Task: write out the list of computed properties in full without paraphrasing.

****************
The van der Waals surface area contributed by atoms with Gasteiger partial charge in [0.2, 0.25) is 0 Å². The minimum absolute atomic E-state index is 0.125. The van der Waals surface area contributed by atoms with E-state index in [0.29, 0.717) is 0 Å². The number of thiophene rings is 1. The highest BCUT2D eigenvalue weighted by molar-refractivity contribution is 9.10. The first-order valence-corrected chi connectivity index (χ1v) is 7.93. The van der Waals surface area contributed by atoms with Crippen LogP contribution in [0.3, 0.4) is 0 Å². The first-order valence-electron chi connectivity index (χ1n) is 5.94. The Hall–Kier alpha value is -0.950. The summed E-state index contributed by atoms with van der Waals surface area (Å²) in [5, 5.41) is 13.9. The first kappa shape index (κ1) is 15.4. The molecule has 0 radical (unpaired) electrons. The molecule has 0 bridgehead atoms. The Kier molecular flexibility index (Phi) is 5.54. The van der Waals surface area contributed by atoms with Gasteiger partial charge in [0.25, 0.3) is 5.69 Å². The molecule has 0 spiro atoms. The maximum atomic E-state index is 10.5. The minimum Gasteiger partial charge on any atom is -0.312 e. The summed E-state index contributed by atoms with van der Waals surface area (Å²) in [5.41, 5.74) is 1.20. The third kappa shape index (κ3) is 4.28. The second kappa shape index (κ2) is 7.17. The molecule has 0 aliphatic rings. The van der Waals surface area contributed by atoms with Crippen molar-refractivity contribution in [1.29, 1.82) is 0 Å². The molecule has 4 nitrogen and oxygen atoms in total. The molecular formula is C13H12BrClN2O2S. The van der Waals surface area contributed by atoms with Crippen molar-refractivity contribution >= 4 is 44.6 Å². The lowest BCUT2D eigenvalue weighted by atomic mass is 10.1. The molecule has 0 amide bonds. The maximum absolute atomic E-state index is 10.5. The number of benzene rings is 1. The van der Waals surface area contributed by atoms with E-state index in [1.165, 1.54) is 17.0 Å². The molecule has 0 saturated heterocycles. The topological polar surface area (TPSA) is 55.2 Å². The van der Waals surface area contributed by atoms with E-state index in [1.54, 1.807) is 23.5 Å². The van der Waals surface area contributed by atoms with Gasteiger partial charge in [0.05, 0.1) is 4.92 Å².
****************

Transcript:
The van der Waals surface area contributed by atoms with Gasteiger partial charge in [0.2, 0.25) is 0 Å². The minimum absolute atomic E-state index is 0.125. The van der Waals surface area contributed by atoms with E-state index in [0.29, 0.717) is 0 Å². The number of thiophene rings is 1. The highest BCUT2D eigenvalue weighted by molar-refractivity contribution is 9.10. The first-order valence-corrected chi connectivity index (χ1v) is 7.93. The van der Waals surface area contributed by atoms with Crippen LogP contribution in [0.3, 0.4) is 0 Å². The first-order valence-electron chi connectivity index (χ1n) is 5.94. The Hall–Kier alpha value is -0.950. The summed E-state index contributed by atoms with van der Waals surface area (Å²) in [5, 5.41) is 13.9. The first kappa shape index (κ1) is 15.4. The molecule has 0 radical (unpaired) electrons. The molecule has 0 bridgehead atoms. The Kier molecular flexibility index (Phi) is 5.54. The van der Waals surface area contributed by atoms with Gasteiger partial charge in [0.25, 0.3) is 5.69 Å². The molecule has 0 spiro atoms. The maximum atomic E-state index is 10.5. The minimum Gasteiger partial charge on any atom is -0.312 e. The summed E-state index contributed by atoms with van der Waals surface area (Å²) in [5.41, 5.74) is 1.20. The third kappa shape index (κ3) is 4.28. The second kappa shape index (κ2) is 7.17. The molecule has 0 aliphatic rings. The van der Waals surface area contributed by atoms with Crippen molar-refractivity contribution in [1.29, 1.82) is 0 Å². The molecule has 4 nitrogen and oxygen atoms in total. The molecular formula is C13H12BrClN2O2S. The van der Waals surface area contributed by atoms with Crippen molar-refractivity contribution >= 4 is 44.6 Å². The lowest BCUT2D eigenvalue weighted by atomic mass is 10.1. The molecule has 0 amide bonds. The maximum absolute atomic E-state index is 10.5. The number of benzene rings is 1. The van der Waals surface area contributed by atoms with E-state index in [1.165, 1.54) is 17.0 Å². The molecule has 0 saturated heterocycles. The topological polar surface area (TPSA) is 55.2 Å². The van der Waals surface area contributed by atoms with E-state index in [1.54, 1.807) is 23.5 Å². The van der Waals surface area contributed by atoms with Gasteiger partial charge in [0.05, 0.1) is 4.92 Å².